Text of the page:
The old wooden church

The old wooden church

Update (7 December 2012): After this article appeared in The Herald in April 2011, plans to demolish this heritage building Church of the Nativity, Butterworth were quietly put on hold. Now talk has surfaced in the parish about demolishing the building to make way for some large pastoral centre. Plans for this centre could be scaled down so that the old church building is not affected and the greenery preserved.

Originally post on 24 April 2011:

Old church in Butterworth – rare wooden public building from 1935

I am an old wooden church. You might even stroll past me without even a second glance. For if you look at me now, you might think I am nothing much to shout about. But I am a constant reminder of a bygone era of simplicity when the community was more important than concrete structures.

I came into existence in 1935, thanks largely to the efforts of Father Jean Baptist Souhait, parish priest of Assumption Church in Penang, and the local Christian community, after Catholics settled in the 1920s in the outlying northern areas of Butterworth.

I am made of hard treated timber that has stood the test of time and I blended in with the lush greenery all around me.

I started life as a primary school, just a few classrooms, during the pre-war years, and on certain Sundays, the building was used for Mass. A priest from the College on Penang Island would travel to the mainland to say mass before the war years. Later, towards the end of the war, a priest would cycle from the next town, Bukit Mertajam, to come and say Sunday Mass here.

Those were the days when children used to come to school with three cents as pocket money. They would buy a small plate of bee hoon for one cent, and a ball of ice scrapings coated with sweet coloured syrup for a quarter cent. And they would still have change of one cent left over.

Folks were a lot more humble and simple back then: the people who flocked to me on Sundays worked as civil servants such as those from the Health Department and the Railways, or small traders such as cloth vendors. There was even a toddy inspector! To get to me for Sunday Mass, some had to use a sampan to cross the Prai River to reach Batu Ujung and then walk up in their Sunday best.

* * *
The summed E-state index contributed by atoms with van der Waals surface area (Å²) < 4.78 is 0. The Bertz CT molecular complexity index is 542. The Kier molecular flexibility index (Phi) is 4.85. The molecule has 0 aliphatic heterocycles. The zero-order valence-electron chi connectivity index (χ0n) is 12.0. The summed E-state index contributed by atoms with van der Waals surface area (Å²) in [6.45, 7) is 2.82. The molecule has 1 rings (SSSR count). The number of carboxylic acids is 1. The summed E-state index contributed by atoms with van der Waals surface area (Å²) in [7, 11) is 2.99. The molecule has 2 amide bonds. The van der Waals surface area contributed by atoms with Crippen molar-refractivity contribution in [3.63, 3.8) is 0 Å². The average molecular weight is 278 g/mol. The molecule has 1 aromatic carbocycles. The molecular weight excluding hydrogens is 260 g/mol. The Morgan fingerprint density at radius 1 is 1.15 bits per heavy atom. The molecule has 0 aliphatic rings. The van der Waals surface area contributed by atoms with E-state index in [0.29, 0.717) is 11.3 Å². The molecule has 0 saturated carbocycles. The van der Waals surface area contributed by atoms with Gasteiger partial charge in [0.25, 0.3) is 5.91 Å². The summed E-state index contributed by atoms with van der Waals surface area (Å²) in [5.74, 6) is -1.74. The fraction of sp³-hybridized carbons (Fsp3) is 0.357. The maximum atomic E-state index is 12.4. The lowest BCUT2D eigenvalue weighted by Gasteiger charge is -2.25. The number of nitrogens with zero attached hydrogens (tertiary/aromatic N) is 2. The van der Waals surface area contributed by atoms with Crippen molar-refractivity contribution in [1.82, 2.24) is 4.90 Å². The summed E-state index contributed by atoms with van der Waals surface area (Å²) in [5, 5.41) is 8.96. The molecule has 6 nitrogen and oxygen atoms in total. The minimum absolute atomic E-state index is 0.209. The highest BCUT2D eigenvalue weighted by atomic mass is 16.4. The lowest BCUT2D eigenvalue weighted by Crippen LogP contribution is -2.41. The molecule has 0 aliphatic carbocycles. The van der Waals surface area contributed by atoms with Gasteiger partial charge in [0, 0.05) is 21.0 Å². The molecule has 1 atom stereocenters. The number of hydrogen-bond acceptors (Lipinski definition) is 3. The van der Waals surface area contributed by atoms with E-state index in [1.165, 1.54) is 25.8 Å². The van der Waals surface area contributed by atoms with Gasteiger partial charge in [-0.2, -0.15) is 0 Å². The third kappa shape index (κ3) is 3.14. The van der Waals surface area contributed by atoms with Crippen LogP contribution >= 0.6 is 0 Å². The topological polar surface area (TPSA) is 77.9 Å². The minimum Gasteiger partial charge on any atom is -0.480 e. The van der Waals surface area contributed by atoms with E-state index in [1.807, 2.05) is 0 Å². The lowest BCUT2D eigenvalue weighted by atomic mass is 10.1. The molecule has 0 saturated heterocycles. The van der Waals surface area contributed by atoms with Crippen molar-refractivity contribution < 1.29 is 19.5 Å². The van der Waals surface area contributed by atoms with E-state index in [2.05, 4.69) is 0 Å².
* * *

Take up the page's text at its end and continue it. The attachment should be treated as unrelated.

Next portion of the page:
It was Fr Adrian Devalls who blessed me during the official opening in 1938. But my pride and joy was short-lived.

On 8 December 1941, the earth shook as Japanese planes attacked Butterworth and two days later, 70 aircraft launched massive air raids on Penang Island. In the distance, I could hear the faint thud-thud-thud of bombing all around me. By 13 December, people began fleeing from Penang, as the British retreated towards Singapore. Shocked, many flocked to me and I heard their anguished prayers, entreating the Lord for mercy.

Those were difficult years during the Occupation. More bombing again in Penang in 1945 as Allied forces tried to retake Penang with the Japanese finally surrendering in September 1945. For a moment, a burst of relief and celebration but then came the dark years of the Emergency. And then again, in 1957, I heard the expectant and fervent prayers of the community as they expressed their hopes and dreams as the country celebrated Independence.

Ah yes, I have been through a lot with the community during their ups and downs. I have witnessed their joys and sorrows.

I now see around me the grandchildren of the original inhabitants and how times have changed. A culture of materialism has spread. All around me I see the trappings of ‘development’ and crass consumerism. Devoid of simplicity and spirituality.